The present study has shown that CDG can mimic WD-related liver disease because patients with this disorder may present low serum levels of ceruloplasmin. A correct differential diagnosis of WD versus CDG may be challenging if we consider that the CDG patients included in our control group presented with an isolated liver disease in the absence of the typical CDG phenotype characterized by severe neurological involvement, dysmorphisms, and multiorgan impairment. In these patients, further investigations for CDG were triggered only by the presence of a mild coagulopathy not explained by the liver disease. It is noteworthy that this novel CDG phenotype with prevalent liver involvement has been recently recognized and characterized in asymptomatic children and young adults with cryptogenic elevated aminotransferases and/or liver steatosis with fibrosis.23, 29 The CDG patients, who were included in the control group and were diagnosed as being affected by a new phenotype called CDG-X, shared with the WD patients low levels of ceruloplasmin and high levels of liver copper, but in all of them, WD was ruled out because of negative ATP7B gene sequencing and spread haplotype analysis, low urinary copper excretion (both at the baseline and after PCT), and the absence of typical mitochondrial changes according to an electron microscopy examination. Tightly normal urinary copper excretion in these patients could be taken into account as an affordable tool for distinguishing them from patients with WD. We can hypothesize that this phenotype results from a disturbed redistribution of copper out of the liver via ceruloplasmin because of the disturbed biosynthesis of this glycoprotein in CDG, as observed in aceruloplasminemia. In aceruloplasminemic mice, the liver copper content is augmented, but normal copper absorption, transport, distribution, and excretion are observed.30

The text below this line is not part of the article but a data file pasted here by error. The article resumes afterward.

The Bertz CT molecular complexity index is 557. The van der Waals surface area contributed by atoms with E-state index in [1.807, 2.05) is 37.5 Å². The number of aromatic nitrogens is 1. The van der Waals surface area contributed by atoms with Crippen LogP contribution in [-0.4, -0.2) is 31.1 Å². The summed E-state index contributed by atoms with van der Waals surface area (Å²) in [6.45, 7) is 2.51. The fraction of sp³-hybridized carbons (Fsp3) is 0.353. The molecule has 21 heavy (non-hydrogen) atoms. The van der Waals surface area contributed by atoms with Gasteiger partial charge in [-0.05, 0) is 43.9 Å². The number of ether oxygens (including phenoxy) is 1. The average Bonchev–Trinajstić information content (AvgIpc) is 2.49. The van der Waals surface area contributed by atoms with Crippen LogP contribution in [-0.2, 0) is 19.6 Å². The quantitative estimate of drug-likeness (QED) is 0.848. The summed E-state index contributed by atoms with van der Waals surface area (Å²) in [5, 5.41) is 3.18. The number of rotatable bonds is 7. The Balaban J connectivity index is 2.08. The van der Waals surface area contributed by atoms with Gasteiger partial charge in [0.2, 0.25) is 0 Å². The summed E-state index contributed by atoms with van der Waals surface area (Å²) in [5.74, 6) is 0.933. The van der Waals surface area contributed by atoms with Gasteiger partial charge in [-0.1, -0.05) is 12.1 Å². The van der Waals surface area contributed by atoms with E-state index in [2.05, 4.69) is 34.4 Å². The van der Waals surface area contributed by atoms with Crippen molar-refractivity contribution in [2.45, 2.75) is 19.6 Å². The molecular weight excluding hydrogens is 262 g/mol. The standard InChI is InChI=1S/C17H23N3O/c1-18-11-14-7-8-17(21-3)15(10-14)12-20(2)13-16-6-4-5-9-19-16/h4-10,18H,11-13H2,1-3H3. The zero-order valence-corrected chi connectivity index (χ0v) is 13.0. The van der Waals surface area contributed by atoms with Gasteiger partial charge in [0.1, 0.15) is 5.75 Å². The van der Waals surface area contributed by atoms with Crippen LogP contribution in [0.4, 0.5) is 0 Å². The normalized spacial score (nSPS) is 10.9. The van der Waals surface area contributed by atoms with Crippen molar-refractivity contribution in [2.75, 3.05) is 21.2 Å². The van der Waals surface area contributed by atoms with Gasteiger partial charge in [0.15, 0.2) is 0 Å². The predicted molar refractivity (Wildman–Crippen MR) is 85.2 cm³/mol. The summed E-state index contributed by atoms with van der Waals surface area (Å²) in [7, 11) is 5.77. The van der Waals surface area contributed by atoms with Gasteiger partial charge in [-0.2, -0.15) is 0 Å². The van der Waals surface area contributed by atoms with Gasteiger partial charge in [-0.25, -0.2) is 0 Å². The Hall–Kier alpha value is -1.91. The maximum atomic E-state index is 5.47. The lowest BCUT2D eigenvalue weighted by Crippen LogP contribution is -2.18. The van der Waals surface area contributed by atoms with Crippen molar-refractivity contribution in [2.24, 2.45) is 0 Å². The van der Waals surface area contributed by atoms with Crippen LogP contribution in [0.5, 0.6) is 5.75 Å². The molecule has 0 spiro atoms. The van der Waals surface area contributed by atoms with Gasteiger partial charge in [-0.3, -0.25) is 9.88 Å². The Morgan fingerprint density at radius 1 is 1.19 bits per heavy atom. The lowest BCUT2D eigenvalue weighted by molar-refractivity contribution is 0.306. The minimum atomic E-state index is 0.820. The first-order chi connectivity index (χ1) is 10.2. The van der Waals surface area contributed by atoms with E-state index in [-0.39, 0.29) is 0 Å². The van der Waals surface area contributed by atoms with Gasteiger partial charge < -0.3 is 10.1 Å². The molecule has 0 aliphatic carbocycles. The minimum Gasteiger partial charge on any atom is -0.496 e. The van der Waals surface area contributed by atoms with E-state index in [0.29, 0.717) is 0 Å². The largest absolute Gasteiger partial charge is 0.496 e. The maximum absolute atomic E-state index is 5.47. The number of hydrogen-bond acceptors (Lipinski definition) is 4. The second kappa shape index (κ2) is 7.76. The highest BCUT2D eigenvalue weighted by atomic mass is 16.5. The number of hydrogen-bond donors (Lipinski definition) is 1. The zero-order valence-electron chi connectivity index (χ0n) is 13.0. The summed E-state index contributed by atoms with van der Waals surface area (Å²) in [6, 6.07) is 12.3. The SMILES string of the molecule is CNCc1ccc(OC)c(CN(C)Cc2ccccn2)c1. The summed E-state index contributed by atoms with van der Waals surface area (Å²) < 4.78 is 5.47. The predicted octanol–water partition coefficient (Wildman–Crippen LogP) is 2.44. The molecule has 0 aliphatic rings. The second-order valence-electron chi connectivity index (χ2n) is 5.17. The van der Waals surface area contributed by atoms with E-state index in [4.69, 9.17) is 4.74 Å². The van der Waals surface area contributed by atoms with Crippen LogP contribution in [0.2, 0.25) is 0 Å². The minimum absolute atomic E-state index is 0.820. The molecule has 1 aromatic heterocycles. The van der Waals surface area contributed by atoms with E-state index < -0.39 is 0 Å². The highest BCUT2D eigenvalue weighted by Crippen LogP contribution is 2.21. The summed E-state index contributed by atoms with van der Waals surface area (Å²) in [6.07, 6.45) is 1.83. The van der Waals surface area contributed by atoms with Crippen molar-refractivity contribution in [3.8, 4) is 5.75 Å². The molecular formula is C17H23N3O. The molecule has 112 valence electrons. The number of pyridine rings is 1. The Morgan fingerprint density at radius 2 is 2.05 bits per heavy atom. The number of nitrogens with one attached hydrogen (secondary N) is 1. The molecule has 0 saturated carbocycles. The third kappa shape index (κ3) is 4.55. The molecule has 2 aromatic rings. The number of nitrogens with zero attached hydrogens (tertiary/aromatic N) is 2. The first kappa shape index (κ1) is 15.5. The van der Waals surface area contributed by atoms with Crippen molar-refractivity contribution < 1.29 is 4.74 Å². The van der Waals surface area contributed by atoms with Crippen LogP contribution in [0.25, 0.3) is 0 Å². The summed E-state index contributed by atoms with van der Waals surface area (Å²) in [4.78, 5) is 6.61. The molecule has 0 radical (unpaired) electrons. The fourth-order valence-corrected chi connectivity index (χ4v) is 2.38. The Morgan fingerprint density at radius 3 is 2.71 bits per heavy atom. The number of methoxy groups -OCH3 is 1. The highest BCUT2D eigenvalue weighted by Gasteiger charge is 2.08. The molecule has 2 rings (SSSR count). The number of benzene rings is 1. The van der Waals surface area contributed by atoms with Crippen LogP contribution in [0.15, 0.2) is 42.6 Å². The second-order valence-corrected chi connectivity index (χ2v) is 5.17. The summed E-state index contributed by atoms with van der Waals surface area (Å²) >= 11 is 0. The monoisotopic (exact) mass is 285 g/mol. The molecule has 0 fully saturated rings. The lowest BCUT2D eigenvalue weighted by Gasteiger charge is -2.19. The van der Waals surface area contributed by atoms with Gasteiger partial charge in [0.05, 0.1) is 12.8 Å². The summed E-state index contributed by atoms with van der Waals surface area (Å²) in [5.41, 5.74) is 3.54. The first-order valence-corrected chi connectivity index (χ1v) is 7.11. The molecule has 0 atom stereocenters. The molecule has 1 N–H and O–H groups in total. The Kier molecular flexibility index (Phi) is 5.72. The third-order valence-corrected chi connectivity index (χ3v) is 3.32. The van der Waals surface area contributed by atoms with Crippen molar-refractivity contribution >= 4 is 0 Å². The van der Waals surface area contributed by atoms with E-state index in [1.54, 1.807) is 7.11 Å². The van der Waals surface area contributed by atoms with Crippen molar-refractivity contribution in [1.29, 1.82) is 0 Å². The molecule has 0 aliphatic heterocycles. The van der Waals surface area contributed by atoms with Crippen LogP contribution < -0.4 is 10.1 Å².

Furthermore, in our study, we found that patients with NRH of the liver also shared some features with WD patients. NRH is an uncommon benign condition characterized by diffuse transformation of the normal hepatic parenchyma into small, regenerative nodules without fibrosis; we found it to be associated with high copper urine excretion after PCT, but the latter finding is difficult to interpret. Records of CDG and NRH patients are displayed in Table 4.

Unlike urinary copper excretion, which was confirmed to be age-related as previously reported by our group,24 the liver copper concentration did not seem to be influenced in the present study by the age of the patients, as documented by Ferenci et al.19 This discrepancy remains unexplained. Studies of animal models, such as Rauch's toxic milk mice, Jackson's toxic milk mice, and Long-Evans Cinnamon rats, are likely to contribute to the clarification of the mechanism affecting the accumulation of copper in the liver over time. In these animals, with naturally occurring mutations in their WD homologue Atp7b, the copper concentration in the liver increased with age in early life and then remained fairly constant during the progression of liver disease.31-33 However, the results obtained from a rodent model of WD are not necessarily representative of the human mechanism of copper accumulation.

In conclusion, establishing the diagnosis of WD is problematic in children with mild liver disease. The 24-hour urinary copper excretion is highly informative when 40 μg/24 hours is considered the ULN. The WD scoring system proposed by Ferenci et al.11 may be a reliable tool in this subset of patients if this limit is used for evaluating the 24-hour urinary copper excretion. PCT is of little value for diagnosis in these patients. Other rare diseases may display low ceruloplasmin levels and even elevated hepatic parenchymal copper levels; a genetic diagnosis remains critical for such patients.

Acknowledgements

The authors thank Dr. Georgios Loudianos for performing the molecular analysis of all the patients included in this study.